The reference of “Duane’s book” is, I believe, to the Manual for Engineer Troops by Captain James C. Duane.  As an instructor on various engineering topics, Duane had the opportunity to research pontoon bridging, compare to practices in other armies, and experiment with different materials.

I could probably pull another dozen pages from the manuals and wartime accounts to further illustrate respective advantages and disadvantages of wooden boats vs. canvas frame boats for pontoons.  Wood, at least seasoned wood, was more durable and required less maintenance.  Not mentioned, but cited in the engineering manuals of the day, wood stood up well against rocky stream bottoms, where canvas ripped.

With respect to the number of wagons needed, there’s a lot of other factors that were not considered with Wright’s response.  Duane indicated a wooden boat, or “French style,” pontoon train required 34 wagons each loaded with a pontoon boat, seven balks, numerous lashings, oars, boat-hooks, and an anchor.  On the other hand the canvas train required 29 wagons each with a canvas pontoon, trestle, with balks, oars, and boat-hooks.  Notice the canvas boat wagons included some, if not all, the superstructure of the bridge.  The wooden pontoons, being fixed size and structure, were much more bulky on the road.  The wagon carrying the canvas pontoon was smaller and lighter.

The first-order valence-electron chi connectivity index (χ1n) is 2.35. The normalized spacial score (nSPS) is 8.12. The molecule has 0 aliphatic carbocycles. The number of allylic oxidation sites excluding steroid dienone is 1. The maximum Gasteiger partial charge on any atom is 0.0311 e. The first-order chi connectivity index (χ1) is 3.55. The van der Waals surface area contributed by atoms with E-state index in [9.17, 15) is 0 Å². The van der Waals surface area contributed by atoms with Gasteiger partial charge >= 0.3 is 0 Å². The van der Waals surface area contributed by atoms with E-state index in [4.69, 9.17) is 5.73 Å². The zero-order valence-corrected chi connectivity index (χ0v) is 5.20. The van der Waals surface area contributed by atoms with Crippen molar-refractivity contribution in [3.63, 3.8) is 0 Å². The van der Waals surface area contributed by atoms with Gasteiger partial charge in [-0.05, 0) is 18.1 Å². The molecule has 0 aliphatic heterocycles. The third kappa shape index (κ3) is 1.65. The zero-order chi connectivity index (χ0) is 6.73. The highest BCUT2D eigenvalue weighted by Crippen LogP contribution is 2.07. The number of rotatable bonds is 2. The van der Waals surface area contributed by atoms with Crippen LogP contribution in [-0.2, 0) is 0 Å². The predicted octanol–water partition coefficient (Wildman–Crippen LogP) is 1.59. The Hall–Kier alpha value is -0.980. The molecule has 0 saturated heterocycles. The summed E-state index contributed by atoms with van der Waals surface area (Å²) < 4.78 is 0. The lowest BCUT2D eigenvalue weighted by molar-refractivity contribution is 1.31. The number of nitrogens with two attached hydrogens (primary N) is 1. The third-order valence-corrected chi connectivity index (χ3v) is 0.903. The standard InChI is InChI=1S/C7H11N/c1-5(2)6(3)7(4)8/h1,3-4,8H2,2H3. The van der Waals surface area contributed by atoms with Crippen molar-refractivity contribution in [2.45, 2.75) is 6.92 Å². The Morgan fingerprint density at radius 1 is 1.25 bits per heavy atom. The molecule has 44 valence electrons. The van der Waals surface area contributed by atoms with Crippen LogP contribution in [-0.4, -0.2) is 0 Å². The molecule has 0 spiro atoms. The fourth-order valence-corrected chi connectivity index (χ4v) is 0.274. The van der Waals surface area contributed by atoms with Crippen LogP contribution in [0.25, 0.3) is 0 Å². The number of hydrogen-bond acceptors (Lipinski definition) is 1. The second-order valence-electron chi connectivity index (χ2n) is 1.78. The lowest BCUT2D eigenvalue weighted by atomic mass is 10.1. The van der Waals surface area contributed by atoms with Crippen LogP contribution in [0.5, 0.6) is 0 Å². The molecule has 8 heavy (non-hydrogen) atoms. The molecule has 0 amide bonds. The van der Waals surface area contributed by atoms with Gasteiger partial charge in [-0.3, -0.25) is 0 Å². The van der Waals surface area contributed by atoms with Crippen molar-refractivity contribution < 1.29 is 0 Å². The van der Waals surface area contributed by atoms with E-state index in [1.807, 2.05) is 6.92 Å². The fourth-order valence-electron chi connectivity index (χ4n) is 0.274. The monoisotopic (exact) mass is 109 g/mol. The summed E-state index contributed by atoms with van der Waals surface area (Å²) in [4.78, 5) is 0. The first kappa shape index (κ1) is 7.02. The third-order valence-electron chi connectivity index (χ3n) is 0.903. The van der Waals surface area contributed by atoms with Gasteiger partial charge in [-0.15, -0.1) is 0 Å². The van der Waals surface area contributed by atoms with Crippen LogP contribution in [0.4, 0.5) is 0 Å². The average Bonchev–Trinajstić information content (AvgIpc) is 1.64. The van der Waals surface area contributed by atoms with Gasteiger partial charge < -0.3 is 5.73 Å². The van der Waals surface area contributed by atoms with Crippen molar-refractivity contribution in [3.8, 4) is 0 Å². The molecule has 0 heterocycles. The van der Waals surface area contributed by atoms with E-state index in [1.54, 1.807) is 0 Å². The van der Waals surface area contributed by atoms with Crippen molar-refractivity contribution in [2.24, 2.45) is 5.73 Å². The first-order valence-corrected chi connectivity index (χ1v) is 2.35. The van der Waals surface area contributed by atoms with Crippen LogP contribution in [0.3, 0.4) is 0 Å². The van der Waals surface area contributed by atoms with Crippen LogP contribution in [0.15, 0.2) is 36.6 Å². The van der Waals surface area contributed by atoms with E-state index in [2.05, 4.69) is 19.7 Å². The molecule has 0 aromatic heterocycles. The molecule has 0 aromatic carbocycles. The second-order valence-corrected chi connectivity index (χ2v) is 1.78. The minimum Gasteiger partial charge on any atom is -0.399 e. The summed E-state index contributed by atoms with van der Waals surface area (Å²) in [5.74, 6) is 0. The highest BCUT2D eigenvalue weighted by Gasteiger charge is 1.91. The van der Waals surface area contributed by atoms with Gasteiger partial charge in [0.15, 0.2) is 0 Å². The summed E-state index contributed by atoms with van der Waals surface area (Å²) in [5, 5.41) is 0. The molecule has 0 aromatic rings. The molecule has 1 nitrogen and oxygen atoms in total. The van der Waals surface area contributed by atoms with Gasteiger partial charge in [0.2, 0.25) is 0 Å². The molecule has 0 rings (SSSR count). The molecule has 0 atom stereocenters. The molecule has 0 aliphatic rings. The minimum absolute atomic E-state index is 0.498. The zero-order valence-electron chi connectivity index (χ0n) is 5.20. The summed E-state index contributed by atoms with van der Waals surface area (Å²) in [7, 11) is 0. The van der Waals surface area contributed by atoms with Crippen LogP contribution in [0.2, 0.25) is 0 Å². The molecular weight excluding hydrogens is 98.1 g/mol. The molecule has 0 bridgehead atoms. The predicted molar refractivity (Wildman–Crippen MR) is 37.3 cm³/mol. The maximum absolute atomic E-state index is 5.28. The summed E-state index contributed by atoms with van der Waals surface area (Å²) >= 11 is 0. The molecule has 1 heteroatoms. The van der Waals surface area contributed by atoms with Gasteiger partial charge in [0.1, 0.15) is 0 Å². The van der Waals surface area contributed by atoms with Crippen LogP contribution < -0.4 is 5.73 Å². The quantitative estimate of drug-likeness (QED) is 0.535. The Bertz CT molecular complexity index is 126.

Wartime experience called upon some reassessment in regards to the preference of materials.  In 1869, a board of engineers submitted a new manual covering bridging operations (eventually approved and published in 1870).  The board noted:

With regard to the canvas boat, it soon became apparent that it was precisely what we required for our advance-guard train. It is light, simple, strong, easily repaired, and when packed can safely be transported with the superstructure of the bridge as rapidly as any column of troops can move.

The board of officers submitting this manual included Duane.  The board also noted that the canvas bridging also worked well for expedient ferry operations.

I’ve found no direct record to confirm the type of pontoons delivered to Rosecrans.  The Army of the Cumberland used both types at times later in the war, for what it is worth.

But turning back to the Eastern Theater for a moment – what if  Major General Burnside’s pontoon train had included a set of these “advance guard” canvas pontoon boats?

Disloyalty in the Ordnance Department? The case of William Maynadier